April 20, 2012


The Right-wing agitators out to get David Cameron: The Prime Minister is besieged by Conservative critics oblivious to the man on the street. (Peter Oborne, 18 Apr 2012, The Telegraph)

 The Cameron/Clegg Government is strong. The coalition between the Liberal Democrats and the Conservatives is working far better than many people expected. There have, of course, been severe problems, but both sides have kept to the promises made in the Coalition Agreement.

Last month's Budget was a shambles. Nevertheless, George Osborne's economic strategy has not collapsed, and he deserves admiration for his attempt to confront tax-dodgers head on, even though he has not got it quite right yet. And bear in mind that if Britain had pursued the spending plans set out by Alistair Darling before the election, or by Ed Balls after it, we would be having trouble financing our deficit in the markets, and long-term interest rates would be climbing towards double figures.

Meanwhile, the Coalition has pushed through very bold reforms. Andrew Lansley has been the first health secretary since Kenneth Clarke 25 years ago to take on the vested interests behind the NHS. Iain Duncan Smith and his hugely talented team are confronting the moral problem created by the post-war welfare state, and in doing so are liberating hundreds and thousands of men and women to lead responsible, fulfilled lives free of state dependency. 
Likewise, it is hard to praise too highly the work being carried out by Michael Gove. For half a century, the teaching unions have enforced a regime of mediocrity and low standards in British schools, condemning millions of children to a second-rate life. Gove is the first education secretary to have the courage to try to do something about this criminal abuse of power.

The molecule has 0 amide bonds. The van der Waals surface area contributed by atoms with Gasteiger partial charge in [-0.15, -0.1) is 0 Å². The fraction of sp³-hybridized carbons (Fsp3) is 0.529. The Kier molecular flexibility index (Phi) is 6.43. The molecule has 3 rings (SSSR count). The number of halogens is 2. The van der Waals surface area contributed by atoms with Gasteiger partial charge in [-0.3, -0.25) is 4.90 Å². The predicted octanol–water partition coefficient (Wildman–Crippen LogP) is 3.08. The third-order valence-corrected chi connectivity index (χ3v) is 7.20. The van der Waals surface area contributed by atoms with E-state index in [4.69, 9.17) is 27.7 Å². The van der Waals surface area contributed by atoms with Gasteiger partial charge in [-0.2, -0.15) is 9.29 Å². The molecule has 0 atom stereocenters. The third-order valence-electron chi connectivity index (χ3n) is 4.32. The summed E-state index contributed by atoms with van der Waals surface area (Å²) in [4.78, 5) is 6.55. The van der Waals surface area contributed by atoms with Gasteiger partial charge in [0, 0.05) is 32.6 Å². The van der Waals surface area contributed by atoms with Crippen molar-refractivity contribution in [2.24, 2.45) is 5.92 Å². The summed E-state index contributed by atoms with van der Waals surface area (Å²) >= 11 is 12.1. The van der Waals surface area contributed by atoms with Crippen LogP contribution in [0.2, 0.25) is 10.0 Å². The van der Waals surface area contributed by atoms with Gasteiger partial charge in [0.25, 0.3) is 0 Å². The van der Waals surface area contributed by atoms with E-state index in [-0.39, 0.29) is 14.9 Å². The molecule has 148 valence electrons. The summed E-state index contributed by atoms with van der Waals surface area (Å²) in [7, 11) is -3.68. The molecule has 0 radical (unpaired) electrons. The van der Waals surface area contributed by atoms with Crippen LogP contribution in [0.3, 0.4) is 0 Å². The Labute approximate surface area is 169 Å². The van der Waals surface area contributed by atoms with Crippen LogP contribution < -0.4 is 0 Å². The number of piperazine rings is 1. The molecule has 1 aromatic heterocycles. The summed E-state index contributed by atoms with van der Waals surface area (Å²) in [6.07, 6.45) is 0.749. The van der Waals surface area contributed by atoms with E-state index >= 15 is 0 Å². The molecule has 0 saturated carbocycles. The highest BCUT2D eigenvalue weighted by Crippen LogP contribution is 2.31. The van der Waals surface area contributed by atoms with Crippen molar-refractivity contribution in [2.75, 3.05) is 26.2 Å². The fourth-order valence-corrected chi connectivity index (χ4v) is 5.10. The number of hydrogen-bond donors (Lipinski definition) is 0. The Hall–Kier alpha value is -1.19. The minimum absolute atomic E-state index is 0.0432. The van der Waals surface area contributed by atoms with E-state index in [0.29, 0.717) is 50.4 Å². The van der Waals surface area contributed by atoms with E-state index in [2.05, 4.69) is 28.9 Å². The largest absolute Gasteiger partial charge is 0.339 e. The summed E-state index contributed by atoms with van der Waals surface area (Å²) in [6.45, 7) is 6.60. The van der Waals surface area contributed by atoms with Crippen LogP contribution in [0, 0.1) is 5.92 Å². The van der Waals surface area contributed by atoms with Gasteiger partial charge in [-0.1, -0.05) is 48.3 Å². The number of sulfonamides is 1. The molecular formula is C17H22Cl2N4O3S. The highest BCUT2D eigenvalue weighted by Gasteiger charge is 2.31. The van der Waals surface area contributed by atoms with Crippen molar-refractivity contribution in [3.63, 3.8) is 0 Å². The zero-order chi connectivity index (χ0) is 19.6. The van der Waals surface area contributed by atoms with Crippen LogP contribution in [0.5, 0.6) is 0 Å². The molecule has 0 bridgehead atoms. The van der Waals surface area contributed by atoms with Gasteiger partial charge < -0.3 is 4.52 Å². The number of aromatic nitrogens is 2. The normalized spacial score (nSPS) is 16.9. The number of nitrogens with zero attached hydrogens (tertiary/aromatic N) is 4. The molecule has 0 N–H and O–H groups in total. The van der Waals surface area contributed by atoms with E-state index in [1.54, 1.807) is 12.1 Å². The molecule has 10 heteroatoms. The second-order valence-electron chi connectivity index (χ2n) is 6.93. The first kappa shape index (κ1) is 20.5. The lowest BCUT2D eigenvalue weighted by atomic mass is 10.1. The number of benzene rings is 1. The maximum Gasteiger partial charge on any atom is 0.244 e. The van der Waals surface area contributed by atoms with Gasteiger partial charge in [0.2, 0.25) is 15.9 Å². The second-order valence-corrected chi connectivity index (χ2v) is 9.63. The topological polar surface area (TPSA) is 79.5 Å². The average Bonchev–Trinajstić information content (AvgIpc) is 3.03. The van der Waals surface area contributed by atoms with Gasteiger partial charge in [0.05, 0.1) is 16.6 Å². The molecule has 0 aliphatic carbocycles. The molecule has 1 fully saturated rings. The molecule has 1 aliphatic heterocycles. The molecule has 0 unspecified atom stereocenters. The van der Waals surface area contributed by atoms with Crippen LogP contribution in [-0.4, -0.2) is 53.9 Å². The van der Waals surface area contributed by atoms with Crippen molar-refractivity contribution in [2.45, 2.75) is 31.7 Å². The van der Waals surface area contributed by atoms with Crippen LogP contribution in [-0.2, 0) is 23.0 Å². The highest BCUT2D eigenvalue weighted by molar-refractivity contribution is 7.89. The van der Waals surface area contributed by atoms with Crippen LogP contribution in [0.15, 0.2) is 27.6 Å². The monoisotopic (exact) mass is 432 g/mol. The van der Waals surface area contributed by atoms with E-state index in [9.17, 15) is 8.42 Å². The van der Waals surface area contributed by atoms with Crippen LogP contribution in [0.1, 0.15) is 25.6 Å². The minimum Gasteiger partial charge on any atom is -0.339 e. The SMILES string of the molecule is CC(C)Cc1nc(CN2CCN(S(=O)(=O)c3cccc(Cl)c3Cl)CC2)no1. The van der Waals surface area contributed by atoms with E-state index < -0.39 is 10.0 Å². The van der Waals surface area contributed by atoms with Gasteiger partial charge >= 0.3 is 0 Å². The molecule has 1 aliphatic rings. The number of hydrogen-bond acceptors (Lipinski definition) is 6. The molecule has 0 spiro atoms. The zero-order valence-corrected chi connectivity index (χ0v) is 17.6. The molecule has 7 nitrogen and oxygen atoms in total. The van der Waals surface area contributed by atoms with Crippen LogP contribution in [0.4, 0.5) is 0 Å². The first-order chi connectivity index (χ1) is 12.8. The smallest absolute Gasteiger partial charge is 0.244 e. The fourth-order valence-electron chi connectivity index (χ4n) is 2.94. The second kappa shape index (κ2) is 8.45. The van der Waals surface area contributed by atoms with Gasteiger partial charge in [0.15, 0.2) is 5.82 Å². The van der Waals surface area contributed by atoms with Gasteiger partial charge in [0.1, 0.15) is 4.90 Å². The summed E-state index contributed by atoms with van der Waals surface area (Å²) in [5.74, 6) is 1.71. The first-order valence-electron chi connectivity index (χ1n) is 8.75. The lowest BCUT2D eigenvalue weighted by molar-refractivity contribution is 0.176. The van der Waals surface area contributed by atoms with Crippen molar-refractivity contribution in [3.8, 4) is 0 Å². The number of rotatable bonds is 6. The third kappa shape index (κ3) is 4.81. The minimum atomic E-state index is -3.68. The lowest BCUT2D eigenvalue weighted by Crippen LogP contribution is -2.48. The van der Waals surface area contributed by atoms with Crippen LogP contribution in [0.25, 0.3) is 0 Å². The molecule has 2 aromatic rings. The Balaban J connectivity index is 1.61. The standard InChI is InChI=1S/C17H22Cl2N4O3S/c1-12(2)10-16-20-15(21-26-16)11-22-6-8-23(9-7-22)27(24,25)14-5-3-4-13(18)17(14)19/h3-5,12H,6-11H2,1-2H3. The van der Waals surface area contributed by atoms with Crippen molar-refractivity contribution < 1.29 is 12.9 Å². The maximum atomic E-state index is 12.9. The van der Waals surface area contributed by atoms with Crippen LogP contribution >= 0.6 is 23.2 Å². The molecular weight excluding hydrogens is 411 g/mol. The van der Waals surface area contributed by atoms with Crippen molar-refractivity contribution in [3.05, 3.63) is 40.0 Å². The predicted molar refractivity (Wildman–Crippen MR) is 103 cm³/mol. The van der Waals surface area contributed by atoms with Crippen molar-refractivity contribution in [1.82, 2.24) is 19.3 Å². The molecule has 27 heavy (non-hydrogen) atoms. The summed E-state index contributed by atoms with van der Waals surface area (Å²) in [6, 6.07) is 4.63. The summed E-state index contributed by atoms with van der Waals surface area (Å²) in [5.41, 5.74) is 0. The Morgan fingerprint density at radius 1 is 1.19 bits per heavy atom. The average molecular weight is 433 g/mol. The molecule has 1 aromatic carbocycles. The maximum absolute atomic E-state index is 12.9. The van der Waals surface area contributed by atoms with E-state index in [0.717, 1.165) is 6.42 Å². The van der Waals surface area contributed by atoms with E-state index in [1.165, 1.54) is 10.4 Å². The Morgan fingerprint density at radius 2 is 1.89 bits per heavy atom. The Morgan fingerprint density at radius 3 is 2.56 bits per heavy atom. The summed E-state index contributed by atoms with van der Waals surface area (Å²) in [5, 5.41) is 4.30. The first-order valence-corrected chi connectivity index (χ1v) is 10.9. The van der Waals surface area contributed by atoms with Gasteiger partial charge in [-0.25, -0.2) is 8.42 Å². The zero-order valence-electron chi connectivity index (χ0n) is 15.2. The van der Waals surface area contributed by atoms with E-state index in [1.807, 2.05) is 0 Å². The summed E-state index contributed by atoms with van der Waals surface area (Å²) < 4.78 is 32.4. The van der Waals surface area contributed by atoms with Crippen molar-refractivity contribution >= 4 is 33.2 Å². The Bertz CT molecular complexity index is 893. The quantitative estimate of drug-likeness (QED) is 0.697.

But forcing change on the heroic scale envisaged by these men is very difficult. The easy bit is pushing the legislation through Parliament. The more intractable and often heartbreaking task is changing very deep-seated cultures inside departments, local bureaucracies, schools, hospitals and housing estates. Fundamentally, the success or failure of the Coalition no longer has much to do with what is going on in Westminster or being written in newspapers. Its fate is being decided where it really matters, in Jobcentres in Sunderland and classrooms in Swindon: out there on the ground.

Nevertheless, Parliament must continue to meet, and newspapers must be written. And here there is a dangerous vacuum. This has not been filled by the Labour Party, which has a constitutional duty to oppose but is hampered by the fact that it largely agrees with the Coalition's most profound reforms.
The vacuum has been occupied by a handful of loud voices on the Right wing of the Tory party, who have created a narrative that David Cameron is incompetent and out of touch.

Posted by at April 20, 2012 5:45 AM

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